The most common complaint I hear in my office is back pain; sometimes accompanied by numbness, burning, or tinging sensations that radiate down their arms and/or legs.
While I tell my patients that the first goal of treatment is to eliminate their pain, I also let them know that it is equally important to identify the cause(s) of the pain. With that understanding, we can make lifestyle modifications to both facilitate the healing process and prevent the symptoms from returning.
My practice demographics
Because I practice in San Francisco, it is not surprising that the majority of my patients work in front of computer screens.
Sitting 8-10 hours (or more!) each day seated at a computer creates a great deal of muscle and joint tension which, over time, can lead to back pain. And these problems have been exacerbated during the pandemic because so many people are working remotely–hunched over their laptops, at kitchen tables, in bed, or on soft living room couches.
So my first recommendation is, stand up! Don’t spend more than 45 consecutive minutes in a seated position. Set your phone timer as a reminder. Get a glass of water, walk around the block (or the room), but do whatever it takes to get you out of your seat. Even better: Get a sit/stand desk, and a high quality ergonomic chair. Moving between seated and standing positions throughout the day will help to prevent the build-up of muscle tension that can lead to pain. It also has the added benefit of helping concentration.Read the rest of this entry »
Or have we become so polarized, so isolated in our social media bubbles, that we will maintain the “righteousness” of our positions–bolstered by reams of “evidence,”–forever.
We on the left like to believe that we have sole access to the truth; that it is only the “other side” that wanders in the desert of “alternative facts.” Of course, the other side feels exactly the same way.
We all sense the “feeling” of a space when we enter it. We might feel comforted, or irritated, sedated or energized. Whether it’s a friends living room, a doctor’s office, or a mountain landscape, every space generates a different reaction.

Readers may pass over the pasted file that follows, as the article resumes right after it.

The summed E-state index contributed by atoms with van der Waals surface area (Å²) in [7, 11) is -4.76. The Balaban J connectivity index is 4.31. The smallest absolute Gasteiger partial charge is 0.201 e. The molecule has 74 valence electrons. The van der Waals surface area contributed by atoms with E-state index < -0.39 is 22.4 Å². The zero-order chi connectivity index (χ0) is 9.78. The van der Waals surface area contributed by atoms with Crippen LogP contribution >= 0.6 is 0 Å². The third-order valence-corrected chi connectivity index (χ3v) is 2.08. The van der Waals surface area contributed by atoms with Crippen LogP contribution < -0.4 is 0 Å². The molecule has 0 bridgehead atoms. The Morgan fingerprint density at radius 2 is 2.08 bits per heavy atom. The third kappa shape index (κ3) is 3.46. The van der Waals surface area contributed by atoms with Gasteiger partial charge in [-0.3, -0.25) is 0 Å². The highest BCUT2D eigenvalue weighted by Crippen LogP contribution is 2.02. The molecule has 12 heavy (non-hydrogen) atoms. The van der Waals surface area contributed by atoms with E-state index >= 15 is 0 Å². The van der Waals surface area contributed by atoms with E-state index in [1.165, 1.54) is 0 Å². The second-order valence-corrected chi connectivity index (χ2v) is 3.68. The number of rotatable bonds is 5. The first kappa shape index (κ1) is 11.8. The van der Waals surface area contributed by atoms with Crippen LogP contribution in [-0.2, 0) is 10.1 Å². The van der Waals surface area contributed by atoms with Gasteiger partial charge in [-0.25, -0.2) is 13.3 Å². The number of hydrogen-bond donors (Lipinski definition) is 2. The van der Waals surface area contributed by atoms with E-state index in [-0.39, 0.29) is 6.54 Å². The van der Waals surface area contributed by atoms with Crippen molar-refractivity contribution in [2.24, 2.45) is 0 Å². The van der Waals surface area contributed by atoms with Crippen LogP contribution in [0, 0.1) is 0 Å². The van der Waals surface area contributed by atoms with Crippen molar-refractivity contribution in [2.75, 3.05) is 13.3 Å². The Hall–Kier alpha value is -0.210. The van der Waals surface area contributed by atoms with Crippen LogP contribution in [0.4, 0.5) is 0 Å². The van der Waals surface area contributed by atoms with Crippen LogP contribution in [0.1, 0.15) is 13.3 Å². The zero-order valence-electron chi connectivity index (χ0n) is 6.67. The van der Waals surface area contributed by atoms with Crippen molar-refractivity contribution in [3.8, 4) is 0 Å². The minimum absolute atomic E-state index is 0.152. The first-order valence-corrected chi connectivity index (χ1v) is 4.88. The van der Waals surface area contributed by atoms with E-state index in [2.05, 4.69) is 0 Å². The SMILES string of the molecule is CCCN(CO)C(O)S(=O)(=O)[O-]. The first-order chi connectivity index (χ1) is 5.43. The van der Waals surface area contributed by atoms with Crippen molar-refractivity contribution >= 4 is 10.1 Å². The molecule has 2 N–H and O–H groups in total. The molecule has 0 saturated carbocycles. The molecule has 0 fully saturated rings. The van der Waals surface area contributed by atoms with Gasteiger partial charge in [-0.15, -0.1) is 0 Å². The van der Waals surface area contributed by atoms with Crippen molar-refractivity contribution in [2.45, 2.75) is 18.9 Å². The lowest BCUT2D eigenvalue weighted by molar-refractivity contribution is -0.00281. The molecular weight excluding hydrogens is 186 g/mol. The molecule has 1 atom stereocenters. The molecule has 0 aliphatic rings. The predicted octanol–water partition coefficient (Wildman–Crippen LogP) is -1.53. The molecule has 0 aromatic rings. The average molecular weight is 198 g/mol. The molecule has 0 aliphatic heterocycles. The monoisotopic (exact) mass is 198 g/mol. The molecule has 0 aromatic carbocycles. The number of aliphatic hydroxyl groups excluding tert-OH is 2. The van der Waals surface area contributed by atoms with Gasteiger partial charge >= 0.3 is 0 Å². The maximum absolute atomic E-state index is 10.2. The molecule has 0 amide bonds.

Solidity and emptiness: a paradox
Although the world appears to be solid, modern physics has revealed that it is essentially, and mostly, in fact, empty space. At the subatomic level, the atoms that comprise matter, are both particle and wave, solid as well as vibrational.
As human beings, moving through space and time, we are also both material and energetic. We perceive the material world with our senses: touch, smell, sight, sound, and taste. Our perception of the energetic realm is more subtle and mysterious, often unconscious, but just as real as the material realm.Read the rest of this entry »
“Relax and take three deep breaths,” my guide instructs. Then, bringing the pipe to my lips: “Now take in little bits of smoke…sips. When your lungs are full, just hold.”
Within seconds of that hold, the room and I dissolve into a vision.
On Entheogenic Medicine
5-MeO-DMT is a powerful psychedelic medicine. Derived from glandular secretions of the Sonoran-desert toad, Bufo Alvarius, it is in the category of psychedelics now called “entheogens.” These are substances, that, when ingested, produce non-ordinary states of consciousness. They can invoke a spiritual experience that many people report as a oneness with the universe, or communion with God.Read the rest of this entry »
There are at least two types of journalism. There is the classic detached, distanced, “objective” journalism. And then there is “Gonzo” journalism; most notably practiced by the likes of Hunter S. Thompson and Tom Wolfe. In this style, there is no need for distance; rather, the journalist is fully immersed in the story and reports it from the inside.
Aya: Awakenings is the story of gonzo journalist Rak Razam. In 2006, Razam was on assignment for Australian Penthouse magazine to report on an ayahuasca conference taking place in the city of Iquitos, Peru, in the Peruvian Amazon.Read the rest of this entry »
We are daughters and sons, mothers and fathers; we are our jobs, our homes, our educations, our nationalities; we are our ethnicities.
We travel through life attached to these identities; composites built, brick by brick, with the answers to these questions.
These identities are not just useful, but necessary. With the recognition that we have a self that is separate from the world around us, we can divide our experience into “I” and “it,” subject and object, reducing the external world into pieces to be taken apart and put back together again. Our sense of self– of separateness–enables us to navigate the vicissitudes of life.
One of the things coinciding with the COVID pandemic, has been the explosive growth of social justice movements, including “Black Lives Matter.” Perhaps it was the spate of police killings of unarmed Black men and women–combined with the racial inequities in health care and economic opportunity laid bare by the pandemic–that sparked the conscience of our nation, leading to mass demonstrations.
As a self-identified “progressive” I sympathized with the cause. But at the same time, I realized there was just so much that I really did not know.Read the rest of this entry »